Melting Pot on the Prairie

Most of them immigrated to Fort Worth even before this photo of Main Street was taken at the courthouse in 1880. Note the streetcar tracks. (Photo from Tarrant County College NE.)

Some were soldiers, some were civilians. Some developed Fort Worth’s railroads and streetcar lines and neighborhoods, others founded its banks, schools, and churches. Still others settled vast tracts of prairie that the city grew into. They donated land for parks and hospitals, edited its early newspapers, held city offices, and, with a “get ’er done” pragmatism that seems impossible today, achieved the myriad “firsts” that are necessary for any young town to develop.

And not one of them was born in Fort Worth—or even in Texas. Here is a list of fifteen of Fort Worth’s early get ’er doners and their places of birth:

Major Ripley Arnold (Mississippi), John Peter Smith (Kentucky), B. B. Paddock (Ohio), K. M. Van Zandt (Tennessee), E. M. Daggett (Canada), Sam Rosen (Russia), Lemuel Edwards (South Carolina), Roger Tandy (Kentucky), J. C. Terrell (Tennessee), Robert McCart (Kentucky), Dr. Carroll M. Peak (Kentucky) and Florence Chalfant Peak (Indiana), Martin B. Loyd (Kentucky), James Jones Jarvis (North Carolina), Samuel Burk Burnett (Missouri).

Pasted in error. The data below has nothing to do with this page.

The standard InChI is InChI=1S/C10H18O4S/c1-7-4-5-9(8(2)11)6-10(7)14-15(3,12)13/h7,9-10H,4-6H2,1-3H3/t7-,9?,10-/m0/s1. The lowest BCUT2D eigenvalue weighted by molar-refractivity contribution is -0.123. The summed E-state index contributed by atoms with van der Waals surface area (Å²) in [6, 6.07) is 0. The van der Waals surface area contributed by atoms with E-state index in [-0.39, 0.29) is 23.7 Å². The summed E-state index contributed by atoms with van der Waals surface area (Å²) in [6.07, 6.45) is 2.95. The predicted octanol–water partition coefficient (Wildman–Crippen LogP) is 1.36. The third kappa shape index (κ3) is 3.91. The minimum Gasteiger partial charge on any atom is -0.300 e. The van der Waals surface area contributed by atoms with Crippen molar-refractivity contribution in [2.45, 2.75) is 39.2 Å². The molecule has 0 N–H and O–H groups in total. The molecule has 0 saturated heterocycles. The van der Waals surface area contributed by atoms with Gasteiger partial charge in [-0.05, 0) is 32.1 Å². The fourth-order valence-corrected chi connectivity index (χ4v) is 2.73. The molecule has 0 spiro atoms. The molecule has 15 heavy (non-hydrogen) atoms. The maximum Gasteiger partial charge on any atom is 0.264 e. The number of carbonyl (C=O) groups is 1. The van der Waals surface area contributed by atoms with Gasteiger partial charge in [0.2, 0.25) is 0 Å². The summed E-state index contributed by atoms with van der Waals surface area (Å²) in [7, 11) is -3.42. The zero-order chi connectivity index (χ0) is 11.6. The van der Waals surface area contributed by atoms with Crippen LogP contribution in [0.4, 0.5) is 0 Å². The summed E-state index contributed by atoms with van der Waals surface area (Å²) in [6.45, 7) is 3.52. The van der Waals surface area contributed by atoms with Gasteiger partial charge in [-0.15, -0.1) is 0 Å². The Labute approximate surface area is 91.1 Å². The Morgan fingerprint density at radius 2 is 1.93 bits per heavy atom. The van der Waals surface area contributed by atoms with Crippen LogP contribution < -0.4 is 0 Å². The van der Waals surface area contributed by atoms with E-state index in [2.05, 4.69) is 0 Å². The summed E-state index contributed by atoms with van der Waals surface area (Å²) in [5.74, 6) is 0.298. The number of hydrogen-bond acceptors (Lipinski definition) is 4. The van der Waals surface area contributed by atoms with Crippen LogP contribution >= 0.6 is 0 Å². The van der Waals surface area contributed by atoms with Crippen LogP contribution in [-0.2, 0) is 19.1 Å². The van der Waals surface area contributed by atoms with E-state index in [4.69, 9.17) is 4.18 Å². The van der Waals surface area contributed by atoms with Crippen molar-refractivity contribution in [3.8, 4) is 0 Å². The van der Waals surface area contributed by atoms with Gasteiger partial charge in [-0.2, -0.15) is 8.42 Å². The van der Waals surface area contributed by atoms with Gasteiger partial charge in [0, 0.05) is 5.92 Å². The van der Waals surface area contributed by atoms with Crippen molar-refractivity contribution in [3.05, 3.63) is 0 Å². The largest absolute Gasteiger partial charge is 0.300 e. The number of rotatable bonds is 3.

They were charter members of the “I wasn’t born in Texas, but I got here as soon as I could” club. They came to Texas and to Fort Worth from elsewhere, but they stayed and worked and built the city they would be buried in.

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